Experiential Gifts Kids Will Never Forget
The days of poorly made plastic toys that pile up in your house before they pile up in the landfill may well be behind us. More and more millennial parents — and their kids — are opting for experiences over things. So ditch the last-minute holiday mall lines and give your little one an experience of a lifetime this season.
Here are five ideas for experiential gifts, including some that definitely won’t break the bank.
Take a trip
OK, so this one might be a bank-breaker. But travel is likely the most mind-expanding, perspective-flexing, exciting educational activity you will ever do with your child. Hide a couple of plane tickets in a card — or inside one of those poorly made plastic toys. Or you can even create a little scavenger hunt with clues about the destination that lead your kid to the tickets.
While you're at it, why not opt for an eco-vacation that teaches your child an appreciation for nature? (Plus, eco-travel can be a lot cheaper). Some destinations that are big on eco-options — and which are on the more affordable side — include Costa Rica, St. John in the U.S. Virgin Islands and Brazil (the Galápagos Islands are also amazing, but are a bit less accessible and more expensive).
But you don't have to drop serious cash on an international flight to take your kid somewhere new and exciting. Hop on a bus or train or take a drive for a one- or two-night stay somewhere out of town. You can even shop Airbnb for a cool rental like a teepee or a yurt to give your child really unique experience.
Participate in a cultural event
I don’t remember what dolls and games and sporting equipment I got for the holidays as a kid, but you'd better believe I remember when my parents took me to see my first Broadway show. Whether you nab tickets to a musical, a pass to the nearest planetarium (all the better if it’s a special stay-up-past-bedtime show where you all wear pajamas and drink hot chocolate and look at the starry sky — not that I've done anything like that) or game day seats to see your kid’s favorite team, you can bet kiddo will be thrilled. For a less pricey option, you can even come up with a themed tour around town (pizza history tour? desserts from around the world?) and lead it yourself. No matter what you choose, a cultural activity that introduces your child to something they haven’t done — or something they love to do — is a gift of memories that will last a lifetime.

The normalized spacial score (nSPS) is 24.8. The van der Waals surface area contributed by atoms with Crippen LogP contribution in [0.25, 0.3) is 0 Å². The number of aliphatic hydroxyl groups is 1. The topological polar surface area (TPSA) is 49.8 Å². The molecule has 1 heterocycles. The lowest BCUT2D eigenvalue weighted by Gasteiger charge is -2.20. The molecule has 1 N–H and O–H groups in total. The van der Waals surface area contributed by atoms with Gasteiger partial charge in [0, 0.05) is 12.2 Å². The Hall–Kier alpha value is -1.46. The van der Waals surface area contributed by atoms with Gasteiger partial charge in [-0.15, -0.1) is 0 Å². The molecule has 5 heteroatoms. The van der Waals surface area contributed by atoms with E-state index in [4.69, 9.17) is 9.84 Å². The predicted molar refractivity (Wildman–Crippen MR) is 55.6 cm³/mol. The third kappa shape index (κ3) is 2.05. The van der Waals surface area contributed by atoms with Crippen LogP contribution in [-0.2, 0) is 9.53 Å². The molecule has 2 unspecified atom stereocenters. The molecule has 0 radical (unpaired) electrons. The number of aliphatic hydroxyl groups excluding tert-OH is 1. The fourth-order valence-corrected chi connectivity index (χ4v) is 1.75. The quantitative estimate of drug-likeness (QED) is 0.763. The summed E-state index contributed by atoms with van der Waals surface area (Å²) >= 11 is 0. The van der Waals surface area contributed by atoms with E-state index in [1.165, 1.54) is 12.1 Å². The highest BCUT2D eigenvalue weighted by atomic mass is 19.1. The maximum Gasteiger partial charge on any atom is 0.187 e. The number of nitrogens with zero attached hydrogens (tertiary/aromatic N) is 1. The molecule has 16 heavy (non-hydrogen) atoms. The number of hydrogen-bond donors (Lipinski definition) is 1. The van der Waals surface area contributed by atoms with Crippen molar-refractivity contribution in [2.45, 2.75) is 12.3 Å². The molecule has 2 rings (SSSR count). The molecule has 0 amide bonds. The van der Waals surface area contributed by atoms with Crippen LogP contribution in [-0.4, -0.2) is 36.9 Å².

Book an adventure activity
Has your kid been bugging you for two years to go to that theme park? Why not surprise them with a springtime day pass as their holiday gift? They’ll look forward to the experience all winter, and you'll both get an awesome day together riding roller coasters and eating hot dogs to your heart’s content (in that order and not the reverse unless you want to risk some seriously unwanted events).
If you know you have a pint-size adrenaline junkie on your hands, think about an adventure activity your child hasn’t yet tried. It might be rock climbing or indoor skydiving or a zip line ride in the woods; even a horseback riding lesson can be a major adventure. There are plenty of cool activities that cost under $100 and will provide the thrill of a lifetime for your little daredevil.
Be a tourist in your own town
How many times have you walked by that building with the rotating restaurant on top where everyone who visits your town eats, but your family has never been? Have you eyed that whale-watching tour, but never actually set foot offshore? Have you ventured to the other side of town to explore those weird little food joints? Are you a New Yorker who's never taken your kid to the Empire State Building? Don’t underestimate how much your child might love some close-to-home fun. Take advantage of what’s right in front of you, especially if it’s something you’ve never tried before — and enjoy being tourist for a day in your own neck of the woods.
Spend quality time together — anywhere
This is the easiest option of all. You might assume kids want stuff, but when faced with a choice to receive material goods or spend more time with their parents, most kids choose their parents every time. In this age of overworked moms and dads and overbooked kids, all with too many digital distractions, the best gift we can give one another this holiday season is our time. Give your child the promise of evenings with no phone and just your full, undivided attention; make coupons for things like, “build a fort,” “scary story time,” “make s’mores” or “tickle session,” and let them cash them in whenever they want. Just make sure you take the gift seriously: Turn the phone off and enjoy real quality time with your child.
Regardless of what your budget is for the holidays this year, one thing is for sure: Love is the most important gift we can give one another. So flex your creative muscles and provide your child with an experience they will never forget — because you can't put a price on that.